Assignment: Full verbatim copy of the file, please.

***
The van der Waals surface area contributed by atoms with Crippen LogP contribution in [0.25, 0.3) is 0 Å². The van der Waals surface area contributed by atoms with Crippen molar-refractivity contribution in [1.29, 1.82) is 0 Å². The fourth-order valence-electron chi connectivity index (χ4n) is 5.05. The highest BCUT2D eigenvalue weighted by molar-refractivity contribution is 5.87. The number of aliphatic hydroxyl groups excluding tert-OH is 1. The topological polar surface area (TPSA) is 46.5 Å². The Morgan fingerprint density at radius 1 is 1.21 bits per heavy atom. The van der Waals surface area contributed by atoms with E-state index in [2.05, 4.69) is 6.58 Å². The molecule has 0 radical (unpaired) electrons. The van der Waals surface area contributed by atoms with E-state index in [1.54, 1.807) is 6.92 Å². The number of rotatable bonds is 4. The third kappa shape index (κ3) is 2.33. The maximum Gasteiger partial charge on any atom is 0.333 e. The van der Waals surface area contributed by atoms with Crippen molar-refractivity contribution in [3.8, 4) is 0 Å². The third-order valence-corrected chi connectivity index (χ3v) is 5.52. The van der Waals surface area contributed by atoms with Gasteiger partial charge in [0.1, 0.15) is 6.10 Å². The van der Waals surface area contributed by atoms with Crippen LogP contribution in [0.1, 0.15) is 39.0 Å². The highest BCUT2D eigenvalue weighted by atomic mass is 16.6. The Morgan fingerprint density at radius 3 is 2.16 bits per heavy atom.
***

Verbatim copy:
The van der Waals surface area contributed by atoms with Crippen LogP contribution in [0.25, 0.3) is 0 Å². The van der Waals surface area contributed by atoms with Crippen molar-refractivity contribution in [1.29, 1.82) is 0 Å². The fourth-order valence-electron chi connectivity index (χ4n) is 5.05. The highest BCUT2D eigenvalue weighted by molar-refractivity contribution is 5.87. The number of aliphatic hydroxyl groups excluding tert-OH is 1. The topological polar surface area (TPSA) is 46.5 Å². The Morgan fingerprint density at radius 1 is 1.21 bits per heavy atom. The van der Waals surface area contributed by atoms with E-state index in [2.05, 4.69) is 6.58 Å². The molecule has 0 radical (unpaired) electrons. The van der Waals surface area contributed by atoms with E-state index in [1.54, 1.807) is 6.92 Å². The number of rotatable bonds is 4. The third kappa shape index (κ3) is 2.33. The maximum Gasteiger partial charge on any atom is 0.333 e. The van der Waals surface area contributed by atoms with Crippen molar-refractivity contribution in [3.8, 4) is 0 Å². The third-order valence-corrected chi connectivity index (χ3v) is 5.52. The van der Waals surface area contributed by atoms with Gasteiger partial charge in [0.1, 0.15) is 6.10 Å². The van der Waals surface area contributed by atoms with Crippen LogP contribution in [0.1, 0.15) is 39.0 Å². The highest BCUT2D eigenvalue weighted by atomic mass is 16.6. The Morgan fingerprint density at radius 3 is 2.16 bits per heavy atom.